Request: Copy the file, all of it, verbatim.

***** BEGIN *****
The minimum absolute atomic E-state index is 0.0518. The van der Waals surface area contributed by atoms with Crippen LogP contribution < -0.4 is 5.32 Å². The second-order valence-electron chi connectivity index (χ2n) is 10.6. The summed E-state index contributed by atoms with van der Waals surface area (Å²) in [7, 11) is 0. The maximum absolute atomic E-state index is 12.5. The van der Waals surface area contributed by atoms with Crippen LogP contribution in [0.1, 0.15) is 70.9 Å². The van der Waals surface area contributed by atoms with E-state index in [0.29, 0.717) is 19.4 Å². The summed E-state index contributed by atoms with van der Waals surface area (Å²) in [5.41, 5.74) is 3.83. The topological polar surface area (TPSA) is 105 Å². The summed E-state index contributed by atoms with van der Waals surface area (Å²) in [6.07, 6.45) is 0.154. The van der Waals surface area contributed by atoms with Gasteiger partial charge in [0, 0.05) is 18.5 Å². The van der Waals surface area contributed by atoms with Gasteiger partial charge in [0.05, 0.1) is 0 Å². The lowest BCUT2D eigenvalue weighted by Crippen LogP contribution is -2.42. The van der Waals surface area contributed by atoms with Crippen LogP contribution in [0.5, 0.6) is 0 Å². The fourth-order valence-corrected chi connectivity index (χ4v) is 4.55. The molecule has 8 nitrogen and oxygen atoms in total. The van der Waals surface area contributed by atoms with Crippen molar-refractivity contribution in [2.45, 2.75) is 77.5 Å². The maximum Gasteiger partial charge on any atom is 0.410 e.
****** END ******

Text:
The minimum absolute atomic E-state index is 0.0518. The van der Waals surface area contributed by atoms with Crippen LogP contribution < -0.4 is 5.32 Å². The second-order valence-electron chi connectivity index (χ2n) is 10.6. The summed E-state index contributed by atoms with van der Waals surface area (Å²) in [7, 11) is 0. The maximum absolute atomic E-state index is 12.5. The van der Waals surface area contributed by atoms with Crippen LogP contribution in [0.1, 0.15) is 70.9 Å². The van der Waals surface area contributed by atoms with E-state index in [0.29, 0.717) is 19.4 Å². The summed E-state index contributed by atoms with van der Waals surface area (Å²) in [5.41, 5.74) is 3.83. The topological polar surface area (TPSA) is 105 Å². The summed E-state index contributed by atoms with van der Waals surface area (Å²) in [6.07, 6.45) is 0.154. The van der Waals surface area contributed by atoms with Gasteiger partial charge in [0, 0.05) is 18.5 Å². The van der Waals surface area contributed by atoms with Gasteiger partial charge in [0.05, 0.1) is 0 Å². The lowest BCUT2D eigenvalue weighted by Crippen LogP contribution is -2.42. The van der Waals surface area contributed by atoms with Crippen LogP contribution in [0.5, 0.6) is 0 Å². The fourth-order valence-corrected chi connectivity index (χ4v) is 4.55. The molecule has 8 nitrogen and oxygen atoms in total. The van der Waals surface area contributed by atoms with Crippen molar-refractivity contribution in [2.45, 2.75) is 77.5 Å². The maximum Gasteiger partial charge on any atom is 0.410 e.